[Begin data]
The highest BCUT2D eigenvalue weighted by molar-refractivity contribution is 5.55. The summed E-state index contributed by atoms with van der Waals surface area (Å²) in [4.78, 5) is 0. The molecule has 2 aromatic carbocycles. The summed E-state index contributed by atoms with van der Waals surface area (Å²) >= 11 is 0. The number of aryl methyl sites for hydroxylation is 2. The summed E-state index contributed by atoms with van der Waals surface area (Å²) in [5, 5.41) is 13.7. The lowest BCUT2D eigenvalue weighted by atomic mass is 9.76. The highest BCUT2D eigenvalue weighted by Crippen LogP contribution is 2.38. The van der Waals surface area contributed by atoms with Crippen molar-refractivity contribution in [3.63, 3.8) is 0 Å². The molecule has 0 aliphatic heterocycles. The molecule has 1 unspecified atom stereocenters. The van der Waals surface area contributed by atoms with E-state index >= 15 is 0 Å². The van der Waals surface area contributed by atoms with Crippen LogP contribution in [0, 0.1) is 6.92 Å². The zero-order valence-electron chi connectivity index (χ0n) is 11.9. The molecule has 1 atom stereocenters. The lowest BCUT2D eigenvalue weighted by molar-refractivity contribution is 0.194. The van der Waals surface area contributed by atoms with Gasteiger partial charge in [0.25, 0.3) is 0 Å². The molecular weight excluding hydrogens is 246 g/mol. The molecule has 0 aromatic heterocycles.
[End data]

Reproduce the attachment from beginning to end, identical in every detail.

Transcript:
The highest BCUT2D eigenvalue weighted by molar-refractivity contribution is 5.55. The summed E-state index contributed by atoms with van der Waals surface area (Å²) in [4.78, 5) is 0. The molecule has 2 aromatic carbocycles. The summed E-state index contributed by atoms with van der Waals surface area (Å²) >= 11 is 0. The number of aryl methyl sites for hydroxylation is 2. The summed E-state index contributed by atoms with van der Waals surface area (Å²) in [5, 5.41) is 13.7. The lowest BCUT2D eigenvalue weighted by atomic mass is 9.76. The highest BCUT2D eigenvalue weighted by Crippen LogP contribution is 2.38. The van der Waals surface area contributed by atoms with Crippen molar-refractivity contribution in [3.63, 3.8) is 0 Å². The molecule has 0 aliphatic heterocycles. The molecule has 1 unspecified atom stereocenters. The van der Waals surface area contributed by atoms with E-state index >= 15 is 0 Å². The van der Waals surface area contributed by atoms with Crippen LogP contribution in [0, 0.1) is 6.92 Å². The zero-order valence-electron chi connectivity index (χ0n) is 11.9. The molecule has 1 atom stereocenters. The lowest BCUT2D eigenvalue weighted by molar-refractivity contribution is 0.194. The van der Waals surface area contributed by atoms with Gasteiger partial charge in [0.25, 0.3) is 0 Å². The molecular weight excluding hydrogens is 246 g/mol. The molecule has 0 aromatic heterocycles.